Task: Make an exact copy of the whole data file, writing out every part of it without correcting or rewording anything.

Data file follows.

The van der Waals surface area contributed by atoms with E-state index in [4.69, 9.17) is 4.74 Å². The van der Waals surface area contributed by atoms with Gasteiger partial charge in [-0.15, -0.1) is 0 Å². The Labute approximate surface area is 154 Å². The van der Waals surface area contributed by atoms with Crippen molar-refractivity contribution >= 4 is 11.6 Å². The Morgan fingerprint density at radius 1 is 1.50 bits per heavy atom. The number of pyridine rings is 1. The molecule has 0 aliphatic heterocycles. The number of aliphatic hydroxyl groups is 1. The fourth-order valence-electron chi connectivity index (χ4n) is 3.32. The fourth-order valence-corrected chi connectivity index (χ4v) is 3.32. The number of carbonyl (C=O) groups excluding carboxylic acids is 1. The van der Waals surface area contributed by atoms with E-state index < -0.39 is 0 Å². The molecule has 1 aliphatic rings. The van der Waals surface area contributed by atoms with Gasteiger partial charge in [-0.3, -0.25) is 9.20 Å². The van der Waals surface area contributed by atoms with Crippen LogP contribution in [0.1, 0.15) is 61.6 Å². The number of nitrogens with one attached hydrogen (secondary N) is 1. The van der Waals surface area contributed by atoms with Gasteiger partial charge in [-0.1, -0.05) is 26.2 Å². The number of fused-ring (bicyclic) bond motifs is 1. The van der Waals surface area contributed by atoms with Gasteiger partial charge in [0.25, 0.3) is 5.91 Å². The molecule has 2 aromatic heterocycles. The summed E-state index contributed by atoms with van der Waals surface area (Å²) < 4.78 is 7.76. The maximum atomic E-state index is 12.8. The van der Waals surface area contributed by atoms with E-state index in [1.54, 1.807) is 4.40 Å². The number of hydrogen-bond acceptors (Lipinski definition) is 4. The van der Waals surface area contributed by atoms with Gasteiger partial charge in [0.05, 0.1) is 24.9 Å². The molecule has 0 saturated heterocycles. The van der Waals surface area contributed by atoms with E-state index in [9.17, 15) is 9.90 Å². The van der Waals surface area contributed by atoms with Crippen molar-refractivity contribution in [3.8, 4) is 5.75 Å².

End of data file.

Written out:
The van der Waals surface area contributed by atoms with E-state index in [4.69, 9.17) is 4.74 Å². The van der Waals surface area contributed by atoms with Gasteiger partial charge in [-0.15, -0.1) is 0 Å². The Labute approximate surface area is 154 Å². The van der Waals surface area contributed by atoms with Crippen molar-refractivity contribution >= 4 is 11.6 Å². The Morgan fingerprint density at radius 1 is 1.50 bits per heavy atom. The number of pyridine rings is 1. The molecule has 0 aliphatic heterocycles. The number of aliphatic hydroxyl groups is 1. The fourth-order valence-electron chi connectivity index (χ4n) is 3.32. The fourth-order valence-corrected chi connectivity index (χ4v) is 3.32. The number of carbonyl (C=O) groups excluding carboxylic acids is 1. The van der Waals surface area contributed by atoms with E-state index < -0.39 is 0 Å². The molecule has 1 aliphatic rings. The van der Waals surface area contributed by atoms with Gasteiger partial charge in [-0.3, -0.25) is 9.20 Å². The van der Waals surface area contributed by atoms with Crippen LogP contribution in [0.1, 0.15) is 61.6 Å². The number of nitrogens with one attached hydrogen (secondary N) is 1. The van der Waals surface area contributed by atoms with Gasteiger partial charge in [-0.1, -0.05) is 26.2 Å². The number of fused-ring (bicyclic) bond motifs is 1. The van der Waals surface area contributed by atoms with Gasteiger partial charge in [0.25, 0.3) is 5.91 Å². The molecule has 2 aromatic heterocycles. The summed E-state index contributed by atoms with van der Waals surface area (Å²) < 4.78 is 7.76. The maximum atomic E-state index is 12.8. The van der Waals surface area contributed by atoms with E-state index in [1.54, 1.807) is 4.40 Å². The number of hydrogen-bond acceptors (Lipinski definition) is 4. The van der Waals surface area contributed by atoms with Gasteiger partial charge in [0.05, 0.1) is 24.9 Å². The molecule has 0 saturated heterocycles. The van der Waals surface area contributed by atoms with E-state index in [9.17, 15) is 9.90 Å². The van der Waals surface area contributed by atoms with Crippen molar-refractivity contribution in [3.8, 4) is 5.75 Å².